At the New Zealand International Film Festival, traversing the emotional terrain of human relationships.
Making full use of its stunning setting in the Georgian region of the Caucasus mountain range, Julia Loktev’s The Loneliest Planet is a spartan tale of the complexities of relational connection. The director makes the choice—wisely I think—not to rely solely on narrative action and dialogue to push forward her thematic intentions. Instead, she continually manipulates the emotional dynamics between a trio of travellers—consisting of engaged backpacking couple Nica (Hani Furstenberg) and Alex (Gael García Bernal), and their Georgian trek guide Dato (Bidzina Gujabidze)—highlighting at each turn the relative closeness and distance that exists in some form between each. The seemingly endless remote wilderness—harsh and unyielding in all its breathtaking splendour—serves to underscore the thematic ideas around the difficulty of achieving and maintaining a depth and breadth of intimacy. That, and riffing on the ‘Lonely Planet’ travel guides in the film’s title, of course.
Based on the short story Expensive Trips Nowhere from Michigan writer/journalist Tom Bissell’s 2005 anthology God Lives in St. Petersburg: and Other Stories, Loktev’s adaptation differs in terms of the protagonists’ pre-marital status and the less defined relational trajectory of the couple across the story. The motif of the privileged Western traveller exists in the very situation of the story without Loktev ever addressing it directly. Indeed, some pains are taken to illustrate how frugally Nica and Alex are approaching their trip, but interactions with Dato expose the relative inequalities of situation.
Bernal and Furstenberg have really good onscreen chemistry, bringing an easy though slightly charged togetherness, which plays nicely into the latter half of the film and the tonal shifts that occur. It is significant that the first 20 minutes or so are devoted to establishing this chemistry and the couple’s mode of relating along their travels. Gujabidze as the slightly grizzled former soldier turned mountain man puts the couple nicely off kilter with his (obviously ‘foreign’) manner of gruff, bemused humour and see-sawing between seemingly cold detachment and surprising openness. Another device the film employs to put the viewer off kilter is the distinct lack of subtitles. We are forced to encounter the situations with as much understanding as if we were travellers along for the journey ourselves. I do wonder what difference there’d be watching The Loneliest Planet as a Georgian speaker, native or otherwise.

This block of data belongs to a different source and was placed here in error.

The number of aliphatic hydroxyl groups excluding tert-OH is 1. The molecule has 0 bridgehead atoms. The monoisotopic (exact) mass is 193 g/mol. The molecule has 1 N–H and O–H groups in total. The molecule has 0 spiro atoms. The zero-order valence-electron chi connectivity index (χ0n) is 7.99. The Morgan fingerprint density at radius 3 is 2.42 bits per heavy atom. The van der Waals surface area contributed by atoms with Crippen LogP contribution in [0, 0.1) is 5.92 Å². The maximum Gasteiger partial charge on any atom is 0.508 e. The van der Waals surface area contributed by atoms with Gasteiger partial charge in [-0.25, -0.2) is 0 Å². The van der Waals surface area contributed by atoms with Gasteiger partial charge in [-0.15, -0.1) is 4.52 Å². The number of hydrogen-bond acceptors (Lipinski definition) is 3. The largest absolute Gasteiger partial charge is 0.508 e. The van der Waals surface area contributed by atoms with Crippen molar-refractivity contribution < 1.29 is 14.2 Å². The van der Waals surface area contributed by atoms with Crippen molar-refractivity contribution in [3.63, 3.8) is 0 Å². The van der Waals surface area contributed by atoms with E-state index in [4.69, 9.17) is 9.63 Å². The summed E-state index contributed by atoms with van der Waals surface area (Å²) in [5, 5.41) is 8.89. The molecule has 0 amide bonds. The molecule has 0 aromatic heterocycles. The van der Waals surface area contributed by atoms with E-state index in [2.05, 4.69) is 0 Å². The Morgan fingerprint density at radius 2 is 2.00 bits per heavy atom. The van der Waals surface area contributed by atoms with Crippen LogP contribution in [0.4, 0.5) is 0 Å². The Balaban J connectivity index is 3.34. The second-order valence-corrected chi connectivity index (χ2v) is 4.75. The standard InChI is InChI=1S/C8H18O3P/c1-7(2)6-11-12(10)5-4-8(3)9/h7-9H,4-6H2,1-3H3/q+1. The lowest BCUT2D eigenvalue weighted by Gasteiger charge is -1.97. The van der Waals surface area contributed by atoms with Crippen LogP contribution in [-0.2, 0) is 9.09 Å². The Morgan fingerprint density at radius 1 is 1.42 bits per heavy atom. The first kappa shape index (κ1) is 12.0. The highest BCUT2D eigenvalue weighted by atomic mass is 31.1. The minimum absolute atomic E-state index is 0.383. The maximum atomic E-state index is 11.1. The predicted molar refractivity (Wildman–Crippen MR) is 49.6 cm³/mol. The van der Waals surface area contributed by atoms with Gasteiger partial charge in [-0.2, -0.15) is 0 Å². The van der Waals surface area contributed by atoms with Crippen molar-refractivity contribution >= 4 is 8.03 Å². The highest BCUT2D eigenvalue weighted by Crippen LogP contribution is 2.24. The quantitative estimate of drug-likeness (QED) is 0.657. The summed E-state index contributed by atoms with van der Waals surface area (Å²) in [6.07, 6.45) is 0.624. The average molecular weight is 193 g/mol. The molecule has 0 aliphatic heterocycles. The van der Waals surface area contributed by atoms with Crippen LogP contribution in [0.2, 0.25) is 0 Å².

Loktev’s cinematographer for this project (her sophomore narrative feature) is Chilean Inti Briones, who shot Cristian Jimenez’s Bonsái (also programemd at NZIFF 2012) as well as being a (more recent) collaborator with the late Raúl Ruiz, notably having lensed his final completed work, La noche de enfrente (Night Across the Street). His camera seems as attuned to seeking out ephemeral detail as coffee table grandeur. And so together Loktev and Briones have captured the key relational story arc in fleeting imagery—sidelong glances, the dismissive shrug of a shoulder, a hovering hand, a barely perceptible tightening around the eyes—and spaced these out across the interminable scale of the metamorphic natural backdrop. Grassed hills, become mountains, become river valleys, become mysterious rock formations, become grass covered hills once again.
Structurally the film plays out in a kind of compression-expansion pattern much like the bodily movement of a worm. Short periods of (relatively) interaction and dialogue heavy narrative are followed by lengthy stretched out periods of walking covered by many long takes of super-wide vista shots. In this way the film mirrors the nature of the hike the characters are engaged in; hours of determined trekking with minimal dialogue followed by breaks in both forward momentum and silence. After each piece of action the viewer is left plenty of temporal and physical space to observe and consider. What we observe is very much an investigation of relationship: intimacy, love, communication, forgiveness, self-awareness, and independence. All these are put under a visual microscope. Loktev also goes a little way into exploring gender stereotyping and expectations, although this seems less of a specific focus perhaps being more like a filter through which we see the film.
Those entering The Loneliest Planet expecting a Motorcycle Diaries-paced outing with Gael, in a nominally different setting, may well find themselves disappointed (as many in my screening did judging by a number of walkouts and the conversation to be heard both after and during the film). However, those with bent towards the more reflective, rhythmic cinema will be in for a cinematic treat. I for one look forward to seeing further work from this Russian-American filmmaker.